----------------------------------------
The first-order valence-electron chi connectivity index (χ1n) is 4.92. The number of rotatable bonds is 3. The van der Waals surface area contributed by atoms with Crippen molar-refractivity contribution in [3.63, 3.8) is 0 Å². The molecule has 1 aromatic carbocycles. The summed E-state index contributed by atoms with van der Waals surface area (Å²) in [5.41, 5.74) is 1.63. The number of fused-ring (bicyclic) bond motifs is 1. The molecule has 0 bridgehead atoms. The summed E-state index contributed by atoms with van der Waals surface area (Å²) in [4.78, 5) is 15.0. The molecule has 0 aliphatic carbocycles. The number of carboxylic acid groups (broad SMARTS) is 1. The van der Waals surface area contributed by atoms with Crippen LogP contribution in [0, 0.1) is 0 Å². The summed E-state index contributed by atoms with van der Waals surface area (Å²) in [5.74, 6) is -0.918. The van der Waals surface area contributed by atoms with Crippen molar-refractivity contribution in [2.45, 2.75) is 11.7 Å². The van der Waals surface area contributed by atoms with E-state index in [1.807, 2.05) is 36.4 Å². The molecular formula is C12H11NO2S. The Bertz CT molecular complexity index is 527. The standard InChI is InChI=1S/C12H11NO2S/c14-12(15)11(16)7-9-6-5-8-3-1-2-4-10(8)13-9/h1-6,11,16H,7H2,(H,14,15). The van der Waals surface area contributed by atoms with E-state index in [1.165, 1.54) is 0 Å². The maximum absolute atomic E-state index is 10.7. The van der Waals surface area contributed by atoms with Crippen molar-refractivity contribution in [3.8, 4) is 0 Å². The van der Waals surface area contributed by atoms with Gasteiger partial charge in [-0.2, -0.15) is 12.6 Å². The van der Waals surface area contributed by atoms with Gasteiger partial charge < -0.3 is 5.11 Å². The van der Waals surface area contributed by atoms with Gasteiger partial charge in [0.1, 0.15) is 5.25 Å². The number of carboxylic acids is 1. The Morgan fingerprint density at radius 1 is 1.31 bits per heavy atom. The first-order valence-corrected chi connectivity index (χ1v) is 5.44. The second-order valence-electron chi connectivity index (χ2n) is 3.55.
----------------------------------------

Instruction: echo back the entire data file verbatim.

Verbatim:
The first-order valence-electron chi connectivity index (χ1n) is 4.92. The number of rotatable bonds is 3. The van der Waals surface area contributed by atoms with Crippen molar-refractivity contribution in [3.63, 3.8) is 0 Å². The molecule has 1 aromatic carbocycles. The summed E-state index contributed by atoms with van der Waals surface area (Å²) in [5.41, 5.74) is 1.63. The number of fused-ring (bicyclic) bond motifs is 1. The molecule has 0 bridgehead atoms. The summed E-state index contributed by atoms with van der Waals surface area (Å²) in [4.78, 5) is 15.0. The molecule has 0 aliphatic carbocycles. The number of carboxylic acid groups (broad SMARTS) is 1. The van der Waals surface area contributed by atoms with Crippen LogP contribution in [0, 0.1) is 0 Å². The summed E-state index contributed by atoms with van der Waals surface area (Å²) in [5.74, 6) is -0.918. The van der Waals surface area contributed by atoms with Crippen molar-refractivity contribution in [2.45, 2.75) is 11.7 Å². The van der Waals surface area contributed by atoms with E-state index in [1.807, 2.05) is 36.4 Å². The molecular formula is C12H11NO2S. The Bertz CT molecular complexity index is 527. The standard InChI is InChI=1S/C12H11NO2S/c14-12(15)11(16)7-9-6-5-8-3-1-2-4-10(8)13-9/h1-6,11,16H,7H2,(H,14,15). The van der Waals surface area contributed by atoms with E-state index in [1.165, 1.54) is 0 Å². The maximum absolute atomic E-state index is 10.7. The van der Waals surface area contributed by atoms with Crippen molar-refractivity contribution in [3.8, 4) is 0 Å². The van der Waals surface area contributed by atoms with Gasteiger partial charge in [-0.2, -0.15) is 12.6 Å². The van der Waals surface area contributed by atoms with Gasteiger partial charge < -0.3 is 5.11 Å². The van der Waals surface area contributed by atoms with Gasteiger partial charge in [0.1, 0.15) is 5.25 Å². The number of carboxylic acids is 1. The Morgan fingerprint density at radius 1 is 1.31 bits per heavy atom. The first-order valence-corrected chi connectivity index (χ1v) is 5.44. The second-order valence-electron chi connectivity index (χ2n) is 3.55.